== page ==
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9/11 Many people outside New York didn't know there was a shopping mall under The World Trade Center. Mall failure history in general and especially the planned demolition of formerly successful malls leaves many feeling empty and sad. The attack and destruction of the WTC along with the mall and subway facilities underneath, purposely killing 3000+ innocent people in the process is not simply another sad, cold chapter in mall retail history. It's evil personified in tragically misguided zealots.

It's worth remembering what happened that day

USS Memphis Honors Our City

Navy Newstand From Commander, Submarine Group 2 Public Affairs

According to Cmdr. Joseph Wiegand, deputy commander for Operations and Training for Commander, Submarine Development Squadron (DEVRON) 12, surge deployments differ greatly from regularly scheduled deployments.

“Surge deployments are made to support real-world taskings from combatant commanders,” he said.

Memphis' surge deployment coincides with the scheduled deployment of USS Alexandria (SSN 757), also of DEVRON 12, and the surge deployment of USS Louisville (SSN 724) of Submarine Squadron 3 in Pearl Harbor, Hawaii. All three submarines deployed during the first week in May.

“This is a prime example of the high demand for submarine capabilities in operational theaters around the world,” Wiegand said. “The combatant commanders count on our boats to engage with a range of different threats around the world. They rely on the inherent strengths of speed, persistence, firepower, and agility that only a submarine can provide.”

Memphis returned from a scheduled deployment in November and has remained in a surge-ready status for the past six months.

“All submarines completing a deployment remain surge ready and in a high state of training,” said Wiegand.

Over the past six months, the crew of Memphis and the staff of DEVRON 12 have trained closely with the newly activated Cell for Submarine Counter-Terrorism Operations (CSCO).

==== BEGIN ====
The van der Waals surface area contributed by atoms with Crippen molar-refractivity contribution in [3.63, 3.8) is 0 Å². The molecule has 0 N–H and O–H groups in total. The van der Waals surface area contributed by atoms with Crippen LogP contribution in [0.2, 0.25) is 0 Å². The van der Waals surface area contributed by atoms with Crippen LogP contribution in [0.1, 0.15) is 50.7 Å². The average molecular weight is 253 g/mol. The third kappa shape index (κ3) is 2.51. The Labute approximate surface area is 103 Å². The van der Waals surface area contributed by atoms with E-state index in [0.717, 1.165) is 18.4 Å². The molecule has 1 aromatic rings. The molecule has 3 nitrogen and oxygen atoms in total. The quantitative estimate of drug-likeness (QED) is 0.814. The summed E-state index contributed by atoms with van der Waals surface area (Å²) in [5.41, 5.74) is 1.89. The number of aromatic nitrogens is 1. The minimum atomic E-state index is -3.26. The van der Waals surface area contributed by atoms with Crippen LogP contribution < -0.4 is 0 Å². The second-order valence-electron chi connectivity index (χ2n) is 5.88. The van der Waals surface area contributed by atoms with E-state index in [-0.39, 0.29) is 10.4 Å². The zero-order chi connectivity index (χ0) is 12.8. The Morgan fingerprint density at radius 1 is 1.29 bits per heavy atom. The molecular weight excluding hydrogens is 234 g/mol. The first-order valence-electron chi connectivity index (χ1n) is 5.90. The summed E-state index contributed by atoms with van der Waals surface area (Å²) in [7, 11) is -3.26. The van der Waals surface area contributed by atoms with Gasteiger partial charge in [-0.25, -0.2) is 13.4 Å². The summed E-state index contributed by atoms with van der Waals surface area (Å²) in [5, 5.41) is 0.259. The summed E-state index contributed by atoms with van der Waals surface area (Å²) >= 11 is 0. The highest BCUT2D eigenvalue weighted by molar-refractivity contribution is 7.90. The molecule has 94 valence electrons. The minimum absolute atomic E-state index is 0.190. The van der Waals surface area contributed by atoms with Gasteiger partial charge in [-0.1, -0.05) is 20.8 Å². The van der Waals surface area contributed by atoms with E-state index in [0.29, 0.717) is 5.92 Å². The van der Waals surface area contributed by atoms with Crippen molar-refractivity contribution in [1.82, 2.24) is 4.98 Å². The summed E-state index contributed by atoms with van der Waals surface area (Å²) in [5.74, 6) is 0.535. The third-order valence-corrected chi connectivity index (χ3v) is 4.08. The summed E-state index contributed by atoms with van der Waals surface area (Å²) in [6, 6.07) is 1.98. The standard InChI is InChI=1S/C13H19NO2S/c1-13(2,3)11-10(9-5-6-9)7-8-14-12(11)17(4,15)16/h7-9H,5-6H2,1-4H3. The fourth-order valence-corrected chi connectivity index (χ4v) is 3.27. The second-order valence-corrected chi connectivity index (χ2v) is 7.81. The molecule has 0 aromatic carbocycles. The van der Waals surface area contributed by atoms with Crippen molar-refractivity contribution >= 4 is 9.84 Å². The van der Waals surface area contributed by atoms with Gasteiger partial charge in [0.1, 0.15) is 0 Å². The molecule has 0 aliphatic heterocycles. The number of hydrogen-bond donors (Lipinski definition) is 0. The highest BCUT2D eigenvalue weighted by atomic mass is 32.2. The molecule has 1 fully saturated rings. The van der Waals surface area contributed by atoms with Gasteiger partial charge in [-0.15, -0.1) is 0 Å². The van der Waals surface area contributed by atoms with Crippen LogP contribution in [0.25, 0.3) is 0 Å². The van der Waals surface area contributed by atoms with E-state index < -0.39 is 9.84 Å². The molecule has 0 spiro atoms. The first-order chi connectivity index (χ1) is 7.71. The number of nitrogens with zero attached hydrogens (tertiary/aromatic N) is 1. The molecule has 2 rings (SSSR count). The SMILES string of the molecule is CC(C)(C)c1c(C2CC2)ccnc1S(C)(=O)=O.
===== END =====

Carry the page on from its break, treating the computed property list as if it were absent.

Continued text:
The CSCO continuously worked with Memphis in training for mission planning, special forces certifications, and presented real-time lessons learned from other currently deployed submarines.

“The nuclear-powered submarine continues to bring a lot to the table when it comes to the day-to-day operations in the global war on terrorism,” explained Lt. Cmdr. David Kelly, deputy director of the CSCO. “Our submarine force has never been in higher demand than it is today, including in the heyday of the Cold War.”

Kelly added that nuclear-powered submarines are unique in that they are the one platform that can conduct forward missions against threats from traditional naval forces as well as engage in missions against the more elusive and scattered terrorist threats.

Missions that fast-attack submarines like Memphis conduct in support of the GWOT include intelligence-gathering, surveillance and reconnaissance, information operations, strike operations and special operations forces missions.

This surge deployment is a part of the Fleet Response Plan (FRP), a program developed to change the way Navy ships deploy and to provide the United States with a greater range of naval options, adding the element of flexibility to naval efficiency.

The idea behind FRP is to keep the Navy ready to surge and to vary the lengths of deployments, meaning the Navy will be ready to deploy whenever, wherever.